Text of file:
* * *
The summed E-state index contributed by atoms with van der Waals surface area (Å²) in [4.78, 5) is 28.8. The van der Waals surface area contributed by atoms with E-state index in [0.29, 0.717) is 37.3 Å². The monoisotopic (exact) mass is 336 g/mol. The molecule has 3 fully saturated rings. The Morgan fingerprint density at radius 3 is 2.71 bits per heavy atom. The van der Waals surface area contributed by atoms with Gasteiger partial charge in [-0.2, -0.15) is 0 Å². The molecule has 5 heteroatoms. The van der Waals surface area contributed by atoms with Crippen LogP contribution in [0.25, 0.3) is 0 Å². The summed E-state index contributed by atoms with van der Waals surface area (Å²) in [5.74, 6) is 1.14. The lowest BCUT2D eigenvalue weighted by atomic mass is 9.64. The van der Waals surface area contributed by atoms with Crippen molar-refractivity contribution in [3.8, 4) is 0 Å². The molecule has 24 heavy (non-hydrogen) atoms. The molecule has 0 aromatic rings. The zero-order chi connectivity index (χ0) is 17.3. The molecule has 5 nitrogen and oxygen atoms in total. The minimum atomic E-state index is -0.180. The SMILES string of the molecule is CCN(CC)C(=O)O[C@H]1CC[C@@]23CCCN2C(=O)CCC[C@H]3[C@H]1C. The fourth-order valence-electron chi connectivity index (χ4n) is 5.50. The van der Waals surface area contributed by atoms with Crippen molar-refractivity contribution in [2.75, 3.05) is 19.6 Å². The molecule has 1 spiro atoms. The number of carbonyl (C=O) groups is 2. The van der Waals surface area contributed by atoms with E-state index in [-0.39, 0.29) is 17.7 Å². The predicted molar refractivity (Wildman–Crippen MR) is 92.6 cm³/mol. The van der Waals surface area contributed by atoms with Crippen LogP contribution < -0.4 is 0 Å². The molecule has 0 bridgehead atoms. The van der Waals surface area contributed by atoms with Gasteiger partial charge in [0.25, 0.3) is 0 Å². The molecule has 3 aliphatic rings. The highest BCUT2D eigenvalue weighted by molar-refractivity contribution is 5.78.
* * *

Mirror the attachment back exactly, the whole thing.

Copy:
The summed E-state index contributed by atoms with van der Waals surface area (Å²) in [4.78, 5) is 28.8. The van der Waals surface area contributed by atoms with E-state index in [0.29, 0.717) is 37.3 Å². The monoisotopic (exact) mass is 336 g/mol. The molecule has 3 fully saturated rings. The Morgan fingerprint density at radius 3 is 2.71 bits per heavy atom. The van der Waals surface area contributed by atoms with Gasteiger partial charge in [-0.2, -0.15) is 0 Å². The molecule has 5 heteroatoms. The van der Waals surface area contributed by atoms with Crippen LogP contribution in [0.25, 0.3) is 0 Å². The summed E-state index contributed by atoms with van der Waals surface area (Å²) in [5.74, 6) is 1.14. The lowest BCUT2D eigenvalue weighted by atomic mass is 9.64. The van der Waals surface area contributed by atoms with Crippen molar-refractivity contribution in [3.8, 4) is 0 Å². The molecule has 24 heavy (non-hydrogen) atoms. The molecule has 0 aromatic rings. The zero-order chi connectivity index (χ0) is 17.3. The molecule has 5 nitrogen and oxygen atoms in total. The minimum atomic E-state index is -0.180. The SMILES string of the molecule is CCN(CC)C(=O)O[C@H]1CC[C@@]23CCCN2C(=O)CCC[C@H]3[C@H]1C. The fourth-order valence-electron chi connectivity index (χ4n) is 5.50. The van der Waals surface area contributed by atoms with Crippen molar-refractivity contribution in [2.75, 3.05) is 19.6 Å². The molecule has 1 spiro atoms. The number of carbonyl (C=O) groups is 2. The van der Waals surface area contributed by atoms with E-state index in [-0.39, 0.29) is 17.7 Å². The predicted molar refractivity (Wildman–Crippen MR) is 92.6 cm³/mol. The van der Waals surface area contributed by atoms with Crippen LogP contribution < -0.4 is 0 Å². The molecule has 0 bridgehead atoms. The van der Waals surface area contributed by atoms with Gasteiger partial charge in [0.25, 0.3) is 0 Å². The molecule has 3 aliphatic rings. The highest BCUT2D eigenvalue weighted by molar-refractivity contribution is 5.78.